The questions started in his 50’s-- “Well, what else can I do?” The answers were not so easy for him then. “It’s sort of a loaded question,” said Mark. “The truth is there are lots of things we can do.” Carl agreed that sometimes it’s easy to get stuck in something when you're pretty good at it. Decades can fly by.
Mark grew up in Queens and his family was on the move quite a bit as a child-- 11 times in 17 years. Mark said the main impact from that experience was that it was hard to make friends, only to move on again. In high school, he was envious of his friends who already knew what they wanted to do with their lives after graduation.
He drove a forklift for awhile, still unclear about what to do. He became engaged and took the law school admission on a whim. He figured law school would give him 3 more years to figure out what he really wanted to do. Mark recognized a theme in his life, like “kicking the can,” (which in legal terms means “postponement.”) He never imagined then that he would actually become a practicing attorney.
Near graduation, a local bankruptcy judge was looking for a law clerk. Mark had to go back to school to actually take the bankruptcy course, but then worked for the judge. After a few years, unsolicited job offers kept coming and he and his wife moved to Houston and he accepted a position with a large firm.
Mark and his family eventually moved to Kansas City, where he practiced for 28 years in “the big firm life”. Law was all encompassing, and with the internet came 10pm texts from opposing counsel. Most of his time was not his own. As he pondered his future, he humorously started calling it the "afterlife" because he thought he'd have to die to get out of law.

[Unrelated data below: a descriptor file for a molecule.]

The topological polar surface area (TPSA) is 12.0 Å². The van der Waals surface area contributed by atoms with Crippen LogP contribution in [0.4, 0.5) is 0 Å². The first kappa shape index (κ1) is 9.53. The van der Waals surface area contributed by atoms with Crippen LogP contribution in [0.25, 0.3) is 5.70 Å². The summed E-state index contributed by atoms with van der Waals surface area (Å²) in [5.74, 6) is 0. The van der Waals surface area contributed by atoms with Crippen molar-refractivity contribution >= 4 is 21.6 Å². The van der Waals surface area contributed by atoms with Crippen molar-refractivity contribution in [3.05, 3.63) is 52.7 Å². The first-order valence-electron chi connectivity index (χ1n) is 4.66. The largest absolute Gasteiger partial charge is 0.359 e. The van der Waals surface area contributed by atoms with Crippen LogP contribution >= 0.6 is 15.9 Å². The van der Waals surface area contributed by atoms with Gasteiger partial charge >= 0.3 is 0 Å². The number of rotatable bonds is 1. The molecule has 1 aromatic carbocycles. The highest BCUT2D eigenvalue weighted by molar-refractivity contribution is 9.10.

"I knew I wanted to retire to something, not from something," Mark said. He realized he had been "kicking the can" in his career choices and decided to do it differently this time. He allowed himself to dream, read career pivot books but most didn't resonate. Then he read the book "Your Next Season." The book made so much sense to him he called the author at his home and they had a wonderful talk. The author had formed a company to help people during career transitions and Mark became a client. "I give myself credit for going outside myself for help when I needed it." It was a game changer for him.
Today Mark is an amazing(!) sports and nature photographer, while serving the Denver community on several Boards. One non-profit, Think 360 Arts for Learning introduces children from poor neighborhoods to the arts. Statistics show these kids are more likely to go onto higher education. Mark also teaches photography to veterans with PTSD.
Mark's (Un)Retirement advice:
The plan: "Some people retire, then figure it out. That may work, but it's not for me. I need something more structured."
Joining a Board or charity: "Fit is important. You have to believe in the mission."
Life tip: "Don't ever believe there's only one thing you can do!"
Diana Landau is the Content Wrangler for Pickleball Media. After 15 years in corporate marketing, in 2012 she pivoted to write and wrangle content for Niche Media's weekly blog. She now manages the “I Used to Be Somebody” weekly blog.